Panel discusses trust in government
"In Government We Trust?" was the question at hand during the University's annual "Symposium on New Jersey Issues" Friday morning. Panelist Nick Acocella did not hesitate with his answer. "Do we trust government? No," he replied. " Should we trust government? Now, that's a harder question."
Acocella, who has edited and published Politifax: A Weekly Electronic Newsletter on Politics in New Jersey since 1997, argued that our current system was built upon Americans' extreme distrust of government following the Revolutionary War, and therefore is inherently untrustworthy.
A panel of nine speakers with academic and professional expertise in New Jersey government opened Friday's symposium. Keynote speaker Clifford Zukin, director of the Center for Public Interest Polling at Rutgers University's Eagleton Institute of Politics, opened his discussion with two seemingly contradictory realities: We, as American citizens, strongly believe that the values of our political system are just and that our government will, in the long run, take care of us. Just as strongly, citizens distrust government's basic daily function and believe that political officials do not necessarily act in our best interests.
"The citizenry has low day-to-day trust in its government," said Zukin, "but high end-of-the-day trust." Zukin laid the blame on the negativity with which the media distribute information about politics, as well as civic education's failure to teach children about the nature and purpose of politics.
The panelists who responded fell generally into three camps: those who maintain that this distrust is the fault of government actions, the media's portrayal or the public's involvement.
Barbara Lawrence, cofounder and executive director of New Jersey Future, blamed government officials for a tendency to "overpromise" that creates a "gap between rhetoric and reality." Judy Shaw, a senior partner at Hodes Shaw Bodman Gluck and former chief of staff for Gov. Christine Todd Whitman, said government isn't doing enough to educate the public about how its processes work. "When government keeps its lamp under the bushes," Shaw said, "it keeps the citizenry in the dark."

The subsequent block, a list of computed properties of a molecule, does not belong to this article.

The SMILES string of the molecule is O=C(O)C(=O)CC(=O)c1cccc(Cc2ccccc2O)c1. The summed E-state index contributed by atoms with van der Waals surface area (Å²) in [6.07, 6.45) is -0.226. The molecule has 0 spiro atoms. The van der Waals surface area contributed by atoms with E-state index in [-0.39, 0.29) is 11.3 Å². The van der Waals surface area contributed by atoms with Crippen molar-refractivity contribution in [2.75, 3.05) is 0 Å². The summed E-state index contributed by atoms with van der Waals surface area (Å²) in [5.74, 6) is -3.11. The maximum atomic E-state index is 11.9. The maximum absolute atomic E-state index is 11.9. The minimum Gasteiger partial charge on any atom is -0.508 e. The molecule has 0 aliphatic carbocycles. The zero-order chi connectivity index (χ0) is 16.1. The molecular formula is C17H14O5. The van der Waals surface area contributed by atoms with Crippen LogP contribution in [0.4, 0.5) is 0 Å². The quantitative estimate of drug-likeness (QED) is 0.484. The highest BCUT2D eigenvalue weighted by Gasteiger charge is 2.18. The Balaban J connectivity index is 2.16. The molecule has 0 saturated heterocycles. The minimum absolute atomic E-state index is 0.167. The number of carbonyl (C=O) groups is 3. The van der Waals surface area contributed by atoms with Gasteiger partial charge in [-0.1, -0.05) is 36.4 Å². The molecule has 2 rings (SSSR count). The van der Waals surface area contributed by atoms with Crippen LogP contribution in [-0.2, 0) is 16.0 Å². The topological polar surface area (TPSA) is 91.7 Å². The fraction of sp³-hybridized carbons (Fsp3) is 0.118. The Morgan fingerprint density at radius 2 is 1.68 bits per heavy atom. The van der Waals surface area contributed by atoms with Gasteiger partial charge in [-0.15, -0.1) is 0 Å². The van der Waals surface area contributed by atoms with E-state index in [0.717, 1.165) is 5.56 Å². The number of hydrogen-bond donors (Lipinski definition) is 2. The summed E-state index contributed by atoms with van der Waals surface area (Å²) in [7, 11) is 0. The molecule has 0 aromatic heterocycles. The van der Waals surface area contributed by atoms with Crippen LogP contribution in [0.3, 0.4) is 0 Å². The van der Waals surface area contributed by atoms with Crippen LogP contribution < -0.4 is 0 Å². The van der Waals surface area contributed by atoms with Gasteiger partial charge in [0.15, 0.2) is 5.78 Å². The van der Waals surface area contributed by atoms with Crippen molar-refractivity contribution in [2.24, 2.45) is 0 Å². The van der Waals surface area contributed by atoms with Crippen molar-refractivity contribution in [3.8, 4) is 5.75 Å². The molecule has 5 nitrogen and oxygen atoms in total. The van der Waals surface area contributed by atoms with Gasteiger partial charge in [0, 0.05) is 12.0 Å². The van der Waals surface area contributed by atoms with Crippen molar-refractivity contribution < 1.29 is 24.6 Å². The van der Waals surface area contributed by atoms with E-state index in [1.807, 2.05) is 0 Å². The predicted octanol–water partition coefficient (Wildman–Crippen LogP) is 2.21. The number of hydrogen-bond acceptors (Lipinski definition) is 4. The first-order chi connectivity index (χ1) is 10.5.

Michele Tuck-Ponder, president of Ponder Solutions and former mayor of Princeton Township, said people of color, women and immigrants have had reason to mistrust government in the past, and this lack of trust is keeping them from participating now. "It is the challenge for those in office today to understand and deal with the mistrust and fear created years ago," she said.
Other panelists held the media responsible. Ingrid Reed, director of the Eagleton New Jersey project at the Eagleton Institute of Politics at Rutgers University, said the media atmosphere makes it impossible for political consumers to get unbiased information.
William Watson, executive director of the John S. Watson Institute for Public Policy at Thomas Edison State College, said the media paint government in a bad light. "It's the messages that we send to people that cause them to think that government is not doing the right thing," Watson said. "We need to figure out how to get the good stories out to people, too."
However, Roland Machold, former New Jersey state treasurer, insisted that before we ask if we trust in government, we must first ask if we trust ourselves, since a government is merely a reflection of its people.
Finally, John Weingart, associate director at the Eagleton Institute of Politics at Rutgers University and a former New Jersey state official, said that the public has a habit of handing the most unsolvable problems to the government and then criticizing it when it fails to create miracles.
The discussion was followed by a response from a panel of New Jersey legislators later in the morning. The event was held in Dodds Auditorium and sponsored by the Princeton University Office of Community and State Affairs and the Woodrow Wilson School of Public and International Affairs.
Contact: Marilyn Marks (609) 258-3601